How to stop overeating

Susannah Hickling

As a nation we’re getting bigger and munching more. But there are effective ways to curb your appetite and eat only as much as you need

Begone, low-nutrition snacks!

That means ice cream, sweets, crisps, biscuits, cakes and any other salty or sugary snacks you graze on between meals. You can learn to live without these unhealthy—and fattening—additions to your diet, but we’ve got a tendency to eat them compulsively. Try to make it your habit only to eat them when offered at social events, or as a special treat.

 

Shell out on nuts

The fact of the matter is that compulsive eating is often about boredom, stress and other issues. But nuts in their shells require you to crack them open and extract the contents, making it a therapeutic and distracting activity. What’s more, they’re healthy. Invest in a good nutcracker and go for plain walnuts, almonds, pecans, Brazils or hazelnuts.

 

Never stop at a shop to buy a snack

Get out of the habit of popping into the baker for a Danish or a pasty, forget buying a chocolate bar at the newsagent’s when you’re there for a paper, resist that pizza slice from the street stall in town. This kind of impulsive, unhealthy eating is a big contributor to your waistline.

 

Be a picky eater

Being fussy was the pet hate of relatives when we were children, but as an adult it’s good to be a bit finicky. If it doesn’t look good, don’t eat it, and forego the unappetising leftovers.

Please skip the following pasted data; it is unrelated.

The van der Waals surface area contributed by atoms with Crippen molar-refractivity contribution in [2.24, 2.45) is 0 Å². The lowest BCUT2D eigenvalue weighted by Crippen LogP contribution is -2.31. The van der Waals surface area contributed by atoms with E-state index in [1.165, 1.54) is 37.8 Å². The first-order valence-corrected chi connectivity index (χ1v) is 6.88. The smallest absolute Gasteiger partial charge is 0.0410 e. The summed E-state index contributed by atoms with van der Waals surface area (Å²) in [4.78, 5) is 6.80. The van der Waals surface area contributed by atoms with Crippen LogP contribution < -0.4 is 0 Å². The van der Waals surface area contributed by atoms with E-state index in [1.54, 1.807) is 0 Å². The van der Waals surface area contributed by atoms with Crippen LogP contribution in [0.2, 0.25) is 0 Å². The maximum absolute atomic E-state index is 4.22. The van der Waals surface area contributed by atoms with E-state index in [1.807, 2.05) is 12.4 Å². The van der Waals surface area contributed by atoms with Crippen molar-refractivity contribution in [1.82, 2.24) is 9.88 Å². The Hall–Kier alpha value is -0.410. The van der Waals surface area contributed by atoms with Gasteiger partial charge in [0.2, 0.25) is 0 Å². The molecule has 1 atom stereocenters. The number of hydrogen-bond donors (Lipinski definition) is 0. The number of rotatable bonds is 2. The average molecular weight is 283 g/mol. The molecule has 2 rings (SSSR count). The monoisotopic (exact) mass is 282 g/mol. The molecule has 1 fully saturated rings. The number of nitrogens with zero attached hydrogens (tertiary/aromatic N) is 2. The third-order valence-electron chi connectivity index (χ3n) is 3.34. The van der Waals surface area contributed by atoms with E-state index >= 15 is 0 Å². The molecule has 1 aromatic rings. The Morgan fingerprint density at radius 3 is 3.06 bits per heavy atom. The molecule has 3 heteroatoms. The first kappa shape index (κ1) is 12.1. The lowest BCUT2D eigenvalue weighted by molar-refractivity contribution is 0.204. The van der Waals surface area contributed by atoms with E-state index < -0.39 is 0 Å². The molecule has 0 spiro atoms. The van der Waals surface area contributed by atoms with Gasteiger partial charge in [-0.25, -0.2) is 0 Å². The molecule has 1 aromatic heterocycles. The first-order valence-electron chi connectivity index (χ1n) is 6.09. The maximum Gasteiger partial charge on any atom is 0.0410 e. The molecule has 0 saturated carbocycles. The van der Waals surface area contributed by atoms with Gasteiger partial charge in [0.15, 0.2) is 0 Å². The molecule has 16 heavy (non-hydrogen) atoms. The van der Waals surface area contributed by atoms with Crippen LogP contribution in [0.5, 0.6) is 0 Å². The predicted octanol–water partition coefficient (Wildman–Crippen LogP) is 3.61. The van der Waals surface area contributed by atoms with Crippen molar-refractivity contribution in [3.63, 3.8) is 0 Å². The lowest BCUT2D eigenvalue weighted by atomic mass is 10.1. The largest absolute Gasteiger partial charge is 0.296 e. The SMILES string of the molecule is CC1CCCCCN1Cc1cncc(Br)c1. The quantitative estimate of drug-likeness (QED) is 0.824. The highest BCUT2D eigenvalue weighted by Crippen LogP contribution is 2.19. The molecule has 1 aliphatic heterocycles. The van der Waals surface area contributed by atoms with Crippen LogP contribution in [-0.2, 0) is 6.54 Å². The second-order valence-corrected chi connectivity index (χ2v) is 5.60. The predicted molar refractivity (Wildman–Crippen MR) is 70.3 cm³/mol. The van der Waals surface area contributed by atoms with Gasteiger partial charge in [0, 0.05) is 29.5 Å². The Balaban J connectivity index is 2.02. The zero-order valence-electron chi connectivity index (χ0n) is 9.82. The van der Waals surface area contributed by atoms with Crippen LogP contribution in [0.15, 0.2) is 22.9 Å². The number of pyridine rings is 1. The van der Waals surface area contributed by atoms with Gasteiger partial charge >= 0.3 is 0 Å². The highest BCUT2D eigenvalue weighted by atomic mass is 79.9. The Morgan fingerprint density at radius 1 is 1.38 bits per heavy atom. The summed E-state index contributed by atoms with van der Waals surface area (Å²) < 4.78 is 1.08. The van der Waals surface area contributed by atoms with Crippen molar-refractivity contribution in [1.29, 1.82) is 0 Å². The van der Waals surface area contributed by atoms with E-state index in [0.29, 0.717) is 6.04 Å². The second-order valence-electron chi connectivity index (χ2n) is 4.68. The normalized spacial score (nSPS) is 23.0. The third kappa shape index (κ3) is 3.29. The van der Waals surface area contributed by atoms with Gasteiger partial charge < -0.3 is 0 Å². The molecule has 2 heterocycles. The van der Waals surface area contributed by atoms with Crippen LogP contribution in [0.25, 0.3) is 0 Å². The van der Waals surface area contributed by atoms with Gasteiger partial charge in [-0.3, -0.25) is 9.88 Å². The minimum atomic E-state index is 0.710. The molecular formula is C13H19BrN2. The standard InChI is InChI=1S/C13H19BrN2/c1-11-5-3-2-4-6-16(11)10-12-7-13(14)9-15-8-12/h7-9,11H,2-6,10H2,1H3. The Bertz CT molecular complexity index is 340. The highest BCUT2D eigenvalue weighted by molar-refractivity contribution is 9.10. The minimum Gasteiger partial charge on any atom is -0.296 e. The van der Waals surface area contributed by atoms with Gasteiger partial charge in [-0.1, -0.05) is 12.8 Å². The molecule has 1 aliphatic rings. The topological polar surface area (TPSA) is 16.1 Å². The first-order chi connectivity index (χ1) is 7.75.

Leave half an hour between main course and dessert

Having a break will give your brain time to receive the fullness signal and make you more likely to refuse the sweet stuff. And, in fact, as soon as you feel the first signs of satiety, remove your plate from the table. That will tell your brain that food time is over.

 

Make yours a small

Put an end to supersized portions. You won’t be missing out—today’s small was the medium or large of a few decades ago. Select or serve yourself a modest portion and eat or sip slowly, savouring the flavours. Before you know it, small will feel just right. What’s more, ordering the smaller size leads to wearing the smaller size!

 

Distract yourself

When you find yourself hunting down food, even though you’re not even peckish, do something else for 20 minutes. Opt for something that engages your brain as well as your hands, such as playing the piano or writing a letter. If you think you really are hungry, set an alarm for 20 minutes’ time and if you still want to eat when it rings, fine. If not, the urge will have passed.

 

Keep your appetite in check

Have something healthy about an hour before dinner to stop you pigging out when it arrives. Nibble on a handful of almonds, a piece of fruit and a small chunk of cheese, or a yoghurt. Do the same when you’re going out to eat, so that you resist the temptation of the bread basket.

Fitness At Home

The best way to counteract bad eating habits is to substitute good habits in the same living space. This is the key for achieving a true lifestyle change. We recommend starting a home fitness program for 4-6 weeks, followed by live streaming workouts to maintain progress. It's also a good idea to eat foods that are high in fibre and choose protein sources that contain fatty acids. Fibre and fatty acids produce long lasting energy that are low in calories. This can help to suppress appetite levels and lose weight. Protein sources that are lean also help to shed the pounds and recover before the next workout. 

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